Truth be told, there were three council members who voted against the budget including all amendments (although seemingly for different reasons, none of which had to do with the street maintenance fee issue). The three members of council who voted against the budget were Councilwoman Joy, Councilman Klein and yours truly. The Mayor, on the other hand, was the fourth vote needed to pass the budget and amendments and thus, should be willing to stand by his vote and not pick and choose only those portions which suit him.
In addition, what I found particularly troubling was the following portion in the Mayor’s statement, “… This is the first time I have been ashamed of our action as a council. I hope we will use this as a learning experience and become more honest and transparent in the future.”
2. SAT Scores Drop (link)
More students are taking the SAT, but that doesn’t mean scores are going up. In fact SAT scores in Texas dropped sharply. According to the Dallas Morning News:
“We are clearly building a college-going culture in Texas,” said state Education Commissioner Michael Williams. “The increased minority participation is important to the health of this state because of our changing demographics.” The big jump in the number of minority students had an impact on the overall scores for the state as minorities typically score lower on the exam that white students. In all, 156,486 public school students from the Class of 2012 took the SAT, an increase of nearly 6 percent over the previous year. Including public and private schools, the number of students taking the college entrance exam was 172,802.
The average math score for the Class of 2012 was 499, down three points from a year ago. In reading, the average score was down five points to 474. And in writing, the average was down four points to 461. Twenty-one seniors earned a perfect score of 2400, or 800 on each of the three sections. “While I am pleased with the increased participation, we must improve our students’ readiness for success in college. I am hopeful that changes the state has made in recent years to our curriculum standards, graduation requirements, assessment and accountability systems will result in improved performance,” Williams said.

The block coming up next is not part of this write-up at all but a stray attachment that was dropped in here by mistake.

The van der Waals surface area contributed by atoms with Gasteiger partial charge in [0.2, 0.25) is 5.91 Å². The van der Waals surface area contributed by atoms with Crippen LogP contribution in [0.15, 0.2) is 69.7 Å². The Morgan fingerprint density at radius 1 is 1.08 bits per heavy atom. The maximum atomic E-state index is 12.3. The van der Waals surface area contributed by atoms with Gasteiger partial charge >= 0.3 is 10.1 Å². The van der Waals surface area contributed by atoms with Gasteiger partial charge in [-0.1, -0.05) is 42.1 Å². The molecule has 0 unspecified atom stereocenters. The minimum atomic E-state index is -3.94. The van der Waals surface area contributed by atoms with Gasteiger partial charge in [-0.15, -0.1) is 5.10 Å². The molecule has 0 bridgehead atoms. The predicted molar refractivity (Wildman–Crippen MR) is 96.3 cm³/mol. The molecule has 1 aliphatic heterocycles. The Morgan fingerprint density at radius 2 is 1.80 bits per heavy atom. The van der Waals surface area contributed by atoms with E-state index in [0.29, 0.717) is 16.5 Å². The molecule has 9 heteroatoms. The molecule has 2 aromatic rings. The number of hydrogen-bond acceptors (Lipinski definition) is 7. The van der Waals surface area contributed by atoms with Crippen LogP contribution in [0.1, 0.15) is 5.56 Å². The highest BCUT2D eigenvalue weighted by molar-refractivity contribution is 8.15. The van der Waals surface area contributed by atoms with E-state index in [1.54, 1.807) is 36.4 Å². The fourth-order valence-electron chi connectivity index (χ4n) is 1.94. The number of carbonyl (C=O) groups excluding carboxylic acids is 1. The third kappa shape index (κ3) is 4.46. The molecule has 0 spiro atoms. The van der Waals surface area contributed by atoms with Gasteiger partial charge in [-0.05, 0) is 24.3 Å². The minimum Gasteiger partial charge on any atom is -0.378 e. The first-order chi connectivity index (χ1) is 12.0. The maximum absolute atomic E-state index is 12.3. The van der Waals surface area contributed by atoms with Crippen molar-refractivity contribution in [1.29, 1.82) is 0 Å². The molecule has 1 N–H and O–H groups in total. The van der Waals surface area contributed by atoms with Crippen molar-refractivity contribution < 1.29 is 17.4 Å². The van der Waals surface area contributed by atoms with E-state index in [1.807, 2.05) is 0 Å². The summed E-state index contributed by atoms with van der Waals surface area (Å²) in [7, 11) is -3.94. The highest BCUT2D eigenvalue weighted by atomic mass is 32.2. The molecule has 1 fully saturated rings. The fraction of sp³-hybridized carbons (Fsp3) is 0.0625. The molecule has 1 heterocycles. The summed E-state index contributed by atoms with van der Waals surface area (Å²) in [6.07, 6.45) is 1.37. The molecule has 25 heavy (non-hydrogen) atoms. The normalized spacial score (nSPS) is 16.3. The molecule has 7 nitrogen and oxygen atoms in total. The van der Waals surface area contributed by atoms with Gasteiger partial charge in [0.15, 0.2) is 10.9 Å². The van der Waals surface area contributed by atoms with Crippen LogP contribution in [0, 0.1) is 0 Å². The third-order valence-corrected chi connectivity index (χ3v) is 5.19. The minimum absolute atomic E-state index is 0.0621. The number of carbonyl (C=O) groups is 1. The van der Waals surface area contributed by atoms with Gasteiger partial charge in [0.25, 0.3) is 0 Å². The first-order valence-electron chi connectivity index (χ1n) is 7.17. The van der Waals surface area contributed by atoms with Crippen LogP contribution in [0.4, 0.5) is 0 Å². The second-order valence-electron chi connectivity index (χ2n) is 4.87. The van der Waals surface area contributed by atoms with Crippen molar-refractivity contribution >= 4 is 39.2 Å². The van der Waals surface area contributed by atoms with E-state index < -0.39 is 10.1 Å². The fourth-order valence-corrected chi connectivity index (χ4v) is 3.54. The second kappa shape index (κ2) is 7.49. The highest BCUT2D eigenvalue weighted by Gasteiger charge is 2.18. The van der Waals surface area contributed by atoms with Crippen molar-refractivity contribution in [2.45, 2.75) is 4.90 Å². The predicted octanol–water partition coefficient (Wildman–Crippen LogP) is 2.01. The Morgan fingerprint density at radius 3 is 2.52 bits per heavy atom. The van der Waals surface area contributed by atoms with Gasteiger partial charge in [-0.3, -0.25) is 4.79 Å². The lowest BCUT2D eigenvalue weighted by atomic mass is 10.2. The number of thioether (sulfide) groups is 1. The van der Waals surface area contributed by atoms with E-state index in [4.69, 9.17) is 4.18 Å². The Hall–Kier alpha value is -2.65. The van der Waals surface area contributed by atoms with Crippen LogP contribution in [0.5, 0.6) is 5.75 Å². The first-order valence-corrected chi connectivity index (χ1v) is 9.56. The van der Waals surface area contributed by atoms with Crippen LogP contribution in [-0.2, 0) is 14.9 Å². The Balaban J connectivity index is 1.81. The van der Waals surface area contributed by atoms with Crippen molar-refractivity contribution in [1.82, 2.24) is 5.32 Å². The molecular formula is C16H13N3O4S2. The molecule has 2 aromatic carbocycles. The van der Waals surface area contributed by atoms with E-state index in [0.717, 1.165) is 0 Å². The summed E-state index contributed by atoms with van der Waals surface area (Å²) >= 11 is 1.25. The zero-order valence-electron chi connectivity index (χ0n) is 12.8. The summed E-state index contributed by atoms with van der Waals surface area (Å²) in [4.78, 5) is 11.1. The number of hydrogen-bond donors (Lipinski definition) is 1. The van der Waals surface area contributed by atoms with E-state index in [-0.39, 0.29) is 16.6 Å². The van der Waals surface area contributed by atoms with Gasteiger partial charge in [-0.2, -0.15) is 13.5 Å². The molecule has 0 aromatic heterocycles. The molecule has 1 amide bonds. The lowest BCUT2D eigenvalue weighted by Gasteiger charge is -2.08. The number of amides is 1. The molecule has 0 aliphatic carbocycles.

3. Paul Ryan Reaches Out (link)
On Monday VP candidate Paul Ryan made his pitch to the Ron Paul supporters who are threatening to either sit out of this year’s election or even vote for a third party candidate. According to Politico:
Paul Ryan made his pitch to voters who supported Ron Paul during the Republican presidential primary, saying if they don’t want a second-term Obama presidency they should back the Republican presidential ticket, not vote for Paul or third-party candidates.
Ryan’s comments came in response to a question from an attendee who asked Ryan why he and other libertarians should vote for Romney and Ryan, as opposed to “not say Libertarian or Vermin Supreme and the Pony Party?”
“Do you want Barack Obama to be re-elected? Then don’t vote for Ron Paul,” Ryan said, to cheers from attendees.
Ryan added that he considers Paul – who has not endorsed the GOP presidential ticket – a friend, and that there are “many things that Ron has championed that I am a big believer in, especially liberty and sound money.”
“Look at where we are, and this is where we all see eye to eye,” Ryan said. “We believe in limited government and economic freedom. We believe in pro-growth policies that say you keep your money in your family’s budget, in your family’s business instead of sending it to Washington in the first place. That creates prosperity, freedom and jobs.”
It’s nice that Ryan is trying to reach out to the Paulbots out there, but I don’t know if it will work. Personally, I’m tired of the GOP having to baby the Ron Paul supporters. Do the right thing or get out of the way. We can’t afford four more years of this administration. I’m not sure why the Paulbots don’t get that.
4. Iranian President in NYC (link)
The Iranian President is in New York and has once again said that Israel would be eliminated. According to Reuters:
Iranian President Mahmoud Ahmadinejad said on Monday Israel has no roots in the Middle East and would be “eliminated,” ignoring a U.N. warning to avoid incendiary rhetoric ahead of the annual General Assembly session.
Ahmadinejad also said he did not take seriously the threat that Israel could launch a military strike on Iran’s nuclear facilities, denied sending arms to Syria, and alluded to Iran’s threats to the life of British author Salman Rushdie.
The United States quickly dismissed the Iranian president’s comments as “disgusting, offensive and outrageous.”
Israeli Prime Minister Benjamin Netanyahu has hinted Israel could strike Iran’s nuclear sites and criticized U.S. President Barack Obama’s position that sanctions and diplomacy should be given more time to stop Tehran from acquiring nuclear weapons.
Iran denies it is seeking nuclear arms and says its atomic work is peaceful and aimed at generating electricity.
“Fundamentally we do not take seriously the threats of the Zionists,” Ahmadinejad, in New York for this week’s U.N. General Assembly, told reporters. “We have all the defensive means at our disposal and we are ready to defend ourselves.”